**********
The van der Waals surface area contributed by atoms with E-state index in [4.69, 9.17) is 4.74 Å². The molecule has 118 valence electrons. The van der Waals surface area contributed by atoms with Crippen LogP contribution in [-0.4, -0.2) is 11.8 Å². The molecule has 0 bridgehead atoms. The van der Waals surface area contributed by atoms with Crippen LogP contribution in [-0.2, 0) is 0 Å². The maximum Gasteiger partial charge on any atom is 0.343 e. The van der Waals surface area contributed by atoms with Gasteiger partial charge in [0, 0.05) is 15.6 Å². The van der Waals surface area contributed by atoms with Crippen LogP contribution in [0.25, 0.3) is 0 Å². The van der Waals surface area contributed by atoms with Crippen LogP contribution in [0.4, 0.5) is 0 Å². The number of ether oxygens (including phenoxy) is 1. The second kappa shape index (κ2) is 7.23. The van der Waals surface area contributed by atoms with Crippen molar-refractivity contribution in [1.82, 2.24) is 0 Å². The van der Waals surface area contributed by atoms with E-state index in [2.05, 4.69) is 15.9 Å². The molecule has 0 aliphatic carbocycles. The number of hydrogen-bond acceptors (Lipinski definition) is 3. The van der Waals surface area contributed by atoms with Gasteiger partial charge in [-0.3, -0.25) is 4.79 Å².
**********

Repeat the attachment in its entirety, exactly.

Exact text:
The van der Waals surface area contributed by atoms with E-state index in [4.69, 9.17) is 4.74 Å². The molecule has 118 valence electrons. The van der Waals surface area contributed by atoms with Crippen LogP contribution in [-0.4, -0.2) is 11.8 Å². The molecule has 0 bridgehead atoms. The van der Waals surface area contributed by atoms with Crippen LogP contribution in [-0.2, 0) is 0 Å². The maximum Gasteiger partial charge on any atom is 0.343 e. The van der Waals surface area contributed by atoms with Gasteiger partial charge in [0, 0.05) is 15.6 Å². The van der Waals surface area contributed by atoms with Crippen LogP contribution in [0.25, 0.3) is 0 Å². The van der Waals surface area contributed by atoms with Crippen LogP contribution in [0.4, 0.5) is 0 Å². The number of ether oxygens (including phenoxy) is 1. The second kappa shape index (κ2) is 7.23. The van der Waals surface area contributed by atoms with Crippen molar-refractivity contribution in [1.82, 2.24) is 0 Å². The van der Waals surface area contributed by atoms with E-state index in [2.05, 4.69) is 15.9 Å². The molecule has 0 aliphatic carbocycles. The number of hydrogen-bond acceptors (Lipinski definition) is 3. The van der Waals surface area contributed by atoms with Gasteiger partial charge in [-0.3, -0.25) is 4.79 Å².